Anglo-Saxon

Anglo-Saxon

[ang-gloh-sak-suhn]
noun
1.
an English person of the period before the Norman Conquest.
2.
Old English ( def 1 ).
3.
the original Germanic element in the English language.
4.
plain and simple English, especially language that is blunt, monosyllabic, and often rude or vulgar.
5.
a person whose native language is English.
6.
a person of English descent.
7.
(in the U.S.) a person of colonial descent or British origin.
adjective
8.
of, pertaining to, or characteristic of the Anglo-Saxons.
9.
of or pertaining to Anglo-Saxon.
10.
English-speaking; British or American.
11.
(of words, speech, or writing) blunt, monosyllabic, and often vulgar.

Origin:
1605–15; based on Neo-Latin, Medieval Latin Anglo-Saxōnēs, Anglī Saxōnēs (plural); from 10th cent., collective name for WGmc-speaking people of Britain (compare Old English Angulseaxan); see Angle, Saxon

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World English Dictionary
Anglo-Saxon
 
n
1.  a member of any of the West Germanic tribes (Angles, Saxons, and Jutes) that settled in Britain from the 5th century ad and were dominant until the Norman conquest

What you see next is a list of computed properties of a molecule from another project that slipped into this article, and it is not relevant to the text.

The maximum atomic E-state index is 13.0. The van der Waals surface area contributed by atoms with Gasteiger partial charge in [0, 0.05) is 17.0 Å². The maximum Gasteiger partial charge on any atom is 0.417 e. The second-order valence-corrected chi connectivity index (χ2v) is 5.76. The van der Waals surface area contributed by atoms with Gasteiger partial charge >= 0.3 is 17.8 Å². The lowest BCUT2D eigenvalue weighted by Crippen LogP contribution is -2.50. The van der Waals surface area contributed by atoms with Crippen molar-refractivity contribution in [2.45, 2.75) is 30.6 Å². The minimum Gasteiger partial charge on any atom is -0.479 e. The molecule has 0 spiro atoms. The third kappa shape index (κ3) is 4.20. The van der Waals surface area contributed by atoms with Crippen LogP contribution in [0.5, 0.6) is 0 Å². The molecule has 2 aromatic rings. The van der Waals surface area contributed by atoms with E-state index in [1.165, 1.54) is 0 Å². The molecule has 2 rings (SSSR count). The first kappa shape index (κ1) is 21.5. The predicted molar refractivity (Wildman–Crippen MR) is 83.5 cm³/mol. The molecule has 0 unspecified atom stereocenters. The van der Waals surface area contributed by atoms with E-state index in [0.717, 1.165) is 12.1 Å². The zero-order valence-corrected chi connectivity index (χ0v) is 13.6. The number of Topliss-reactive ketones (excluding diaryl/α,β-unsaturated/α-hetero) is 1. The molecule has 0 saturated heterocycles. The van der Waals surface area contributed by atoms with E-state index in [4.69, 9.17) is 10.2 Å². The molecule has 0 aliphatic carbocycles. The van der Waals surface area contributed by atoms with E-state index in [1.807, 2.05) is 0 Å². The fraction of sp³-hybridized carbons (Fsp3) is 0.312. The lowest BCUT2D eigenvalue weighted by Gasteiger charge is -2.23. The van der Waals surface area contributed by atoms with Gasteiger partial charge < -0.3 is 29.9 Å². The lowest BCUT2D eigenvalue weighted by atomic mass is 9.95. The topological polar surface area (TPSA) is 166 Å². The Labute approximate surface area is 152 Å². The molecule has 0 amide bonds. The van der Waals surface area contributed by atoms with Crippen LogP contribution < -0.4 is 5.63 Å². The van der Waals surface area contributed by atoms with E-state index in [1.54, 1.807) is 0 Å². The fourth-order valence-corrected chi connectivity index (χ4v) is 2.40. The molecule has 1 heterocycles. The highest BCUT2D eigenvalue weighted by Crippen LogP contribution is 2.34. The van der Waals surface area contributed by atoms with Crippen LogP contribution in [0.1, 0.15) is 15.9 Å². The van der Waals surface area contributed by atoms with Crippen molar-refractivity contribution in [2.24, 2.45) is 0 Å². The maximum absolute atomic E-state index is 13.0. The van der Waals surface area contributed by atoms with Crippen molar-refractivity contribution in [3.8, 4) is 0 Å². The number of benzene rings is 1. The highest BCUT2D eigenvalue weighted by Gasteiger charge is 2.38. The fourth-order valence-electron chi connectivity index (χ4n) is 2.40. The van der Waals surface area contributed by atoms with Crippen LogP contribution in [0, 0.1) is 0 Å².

2.  See Old English the language of these tribes
3.  any White person whose native language is English and whose cultural affiliations are those common to Britain and the US
4.  informal plain blunt English, esp English containing taboo words
 
adj
5.  forming part of the Germanic element in Modern English: ``forget'' is an Anglo-Saxon word
6.  of or relating to the Anglo-Saxons or the Old English language
7.  of or relating to the White Protestant culture of Britain, Australia, and the US
8.  informal (of English speech or writing) plain and blunt
9.  of or relating to Britain and the US, esp their common legal, political, and commercial cultures, as compared to continental Europe

Collins English Dictionary - Complete & Unabridged 10th Edition
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Etymonline
Word Origin & History

Anglo-Saxon
O.E. Angli Saxones, from L. Anglo-Saxones, in which anglo- is an adverb, thus lit. "English Saxons," as opposed to those of the Continent (now called "Old Saxons"). Properly in ref. to the Saxons of ancient Wessex, Essex, Middlesex, and Sussex. After the Norman-Fr. invasion of 1066, the peoples of the
island were distinguished as English and French, but after a few generations all were English, and L. scribes, who knew and cared little about Gmc. history, began to use Anglo-Saxones to refer to the pre-1066 inhabitants and their descendants. When interest in O.E. writing revived c.1586, the word was extended to the language we now call Old English. It has been used rhetorically for "English" in an ethnological sense from 1832, and revisioned as Angle + Saxon.
Online Etymology Dictionary, © 2010 Douglas Harper
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